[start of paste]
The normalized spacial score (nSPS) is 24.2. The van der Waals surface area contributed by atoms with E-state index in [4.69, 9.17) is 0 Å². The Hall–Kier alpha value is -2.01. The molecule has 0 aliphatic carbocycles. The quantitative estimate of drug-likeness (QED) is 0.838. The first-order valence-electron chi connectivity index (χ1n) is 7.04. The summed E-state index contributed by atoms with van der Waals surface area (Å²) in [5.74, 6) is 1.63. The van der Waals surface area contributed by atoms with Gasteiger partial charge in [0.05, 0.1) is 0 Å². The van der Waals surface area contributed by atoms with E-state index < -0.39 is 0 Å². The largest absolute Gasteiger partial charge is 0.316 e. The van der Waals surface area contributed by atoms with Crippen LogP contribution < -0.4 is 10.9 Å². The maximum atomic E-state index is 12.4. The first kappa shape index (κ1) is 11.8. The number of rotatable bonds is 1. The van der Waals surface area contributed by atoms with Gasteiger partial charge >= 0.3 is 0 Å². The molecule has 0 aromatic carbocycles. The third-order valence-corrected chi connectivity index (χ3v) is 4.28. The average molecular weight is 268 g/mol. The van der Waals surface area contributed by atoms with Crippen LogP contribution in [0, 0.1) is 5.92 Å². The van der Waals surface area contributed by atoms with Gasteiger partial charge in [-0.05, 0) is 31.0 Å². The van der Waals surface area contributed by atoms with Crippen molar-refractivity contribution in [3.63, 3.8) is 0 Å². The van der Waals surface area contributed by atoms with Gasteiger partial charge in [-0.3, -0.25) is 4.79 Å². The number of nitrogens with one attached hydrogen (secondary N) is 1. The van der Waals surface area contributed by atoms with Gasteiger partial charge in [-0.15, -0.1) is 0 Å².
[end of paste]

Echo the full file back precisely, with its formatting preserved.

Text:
The normalized spacial score (nSPS) is 24.2. The van der Waals surface area contributed by atoms with E-state index in [4.69, 9.17) is 0 Å². The Hall–Kier alpha value is -2.01. The molecule has 0 aliphatic carbocycles. The quantitative estimate of drug-likeness (QED) is 0.838. The first-order valence-electron chi connectivity index (χ1n) is 7.04. The summed E-state index contributed by atoms with van der Waals surface area (Å²) in [5.74, 6) is 1.63. The van der Waals surface area contributed by atoms with Gasteiger partial charge in [0.05, 0.1) is 0 Å². The van der Waals surface area contributed by atoms with E-state index < -0.39 is 0 Å². The largest absolute Gasteiger partial charge is 0.316 e. The van der Waals surface area contributed by atoms with Crippen LogP contribution < -0.4 is 10.9 Å². The maximum atomic E-state index is 12.4. The first kappa shape index (κ1) is 11.8. The number of rotatable bonds is 1. The van der Waals surface area contributed by atoms with Gasteiger partial charge >= 0.3 is 0 Å². The molecule has 0 aromatic carbocycles. The third-order valence-corrected chi connectivity index (χ3v) is 4.28. The average molecular weight is 268 g/mol. The van der Waals surface area contributed by atoms with Crippen LogP contribution in [0, 0.1) is 5.92 Å². The van der Waals surface area contributed by atoms with Gasteiger partial charge in [-0.05, 0) is 31.0 Å². The van der Waals surface area contributed by atoms with Crippen molar-refractivity contribution in [3.63, 3.8) is 0 Å². The van der Waals surface area contributed by atoms with Gasteiger partial charge in [-0.3, -0.25) is 4.79 Å². The number of nitrogens with one attached hydrogen (secondary N) is 1. The van der Waals surface area contributed by atoms with Gasteiger partial charge in [-0.15, -0.1) is 0 Å².